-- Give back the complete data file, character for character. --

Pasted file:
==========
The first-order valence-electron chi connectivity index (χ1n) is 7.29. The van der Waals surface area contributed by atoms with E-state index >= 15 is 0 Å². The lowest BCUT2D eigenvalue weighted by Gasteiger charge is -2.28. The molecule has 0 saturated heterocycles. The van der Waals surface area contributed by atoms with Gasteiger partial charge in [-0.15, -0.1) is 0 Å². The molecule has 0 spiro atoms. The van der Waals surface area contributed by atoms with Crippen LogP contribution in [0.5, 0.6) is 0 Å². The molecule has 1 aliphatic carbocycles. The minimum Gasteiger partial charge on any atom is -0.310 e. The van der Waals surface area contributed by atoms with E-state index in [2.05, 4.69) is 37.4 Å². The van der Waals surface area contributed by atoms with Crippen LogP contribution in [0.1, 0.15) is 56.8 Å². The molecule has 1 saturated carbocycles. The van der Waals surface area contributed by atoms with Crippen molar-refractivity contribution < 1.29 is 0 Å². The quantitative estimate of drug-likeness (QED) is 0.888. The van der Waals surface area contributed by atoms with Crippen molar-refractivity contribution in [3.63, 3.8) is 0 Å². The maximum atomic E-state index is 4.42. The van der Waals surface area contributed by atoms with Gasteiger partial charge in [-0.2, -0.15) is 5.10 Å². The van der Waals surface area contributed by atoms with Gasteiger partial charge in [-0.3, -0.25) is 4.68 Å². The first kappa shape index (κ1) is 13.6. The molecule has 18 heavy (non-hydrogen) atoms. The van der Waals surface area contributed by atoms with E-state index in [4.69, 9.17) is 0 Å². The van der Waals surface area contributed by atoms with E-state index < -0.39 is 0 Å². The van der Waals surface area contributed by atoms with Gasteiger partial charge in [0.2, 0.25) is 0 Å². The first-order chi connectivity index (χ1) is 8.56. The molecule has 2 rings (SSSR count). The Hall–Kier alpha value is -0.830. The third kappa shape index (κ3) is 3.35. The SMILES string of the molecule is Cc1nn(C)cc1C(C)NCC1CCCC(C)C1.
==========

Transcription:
The first-order valence-electron chi connectivity index (χ1n) is 7.29. The van der Waals surface area contributed by atoms with E-state index >= 15 is 0 Å². The lowest BCUT2D eigenvalue weighted by Gasteiger charge is -2.28. The molecule has 0 saturated heterocycles. The van der Waals surface area contributed by atoms with Gasteiger partial charge in [-0.15, -0.1) is 0 Å². The molecule has 0 spiro atoms. The van der Waals surface area contributed by atoms with Crippen LogP contribution in [0.5, 0.6) is 0 Å². The molecule has 1 aliphatic carbocycles. The minimum Gasteiger partial charge on any atom is -0.310 e. The van der Waals surface area contributed by atoms with E-state index in [2.05, 4.69) is 37.4 Å². The van der Waals surface area contributed by atoms with Crippen LogP contribution in [0.1, 0.15) is 56.8 Å². The molecule has 1 saturated carbocycles. The van der Waals surface area contributed by atoms with Crippen molar-refractivity contribution < 1.29 is 0 Å². The quantitative estimate of drug-likeness (QED) is 0.888. The van der Waals surface area contributed by atoms with Crippen molar-refractivity contribution in [3.63, 3.8) is 0 Å². The maximum atomic E-state index is 4.42. The van der Waals surface area contributed by atoms with Gasteiger partial charge in [-0.2, -0.15) is 5.10 Å². The van der Waals surface area contributed by atoms with Gasteiger partial charge in [-0.3, -0.25) is 4.68 Å². The first kappa shape index (κ1) is 13.6. The molecule has 18 heavy (non-hydrogen) atoms. The van der Waals surface area contributed by atoms with E-state index in [4.69, 9.17) is 0 Å². The van der Waals surface area contributed by atoms with E-state index < -0.39 is 0 Å². The van der Waals surface area contributed by atoms with Gasteiger partial charge in [0.2, 0.25) is 0 Å². The first-order chi connectivity index (χ1) is 8.56. The molecule has 2 rings (SSSR count). The Hall–Kier alpha value is -0.830. The third kappa shape index (κ3) is 3.35. The SMILES string of the molecule is Cc1nn(C)cc1C(C)NCC1CCCC(C)C1.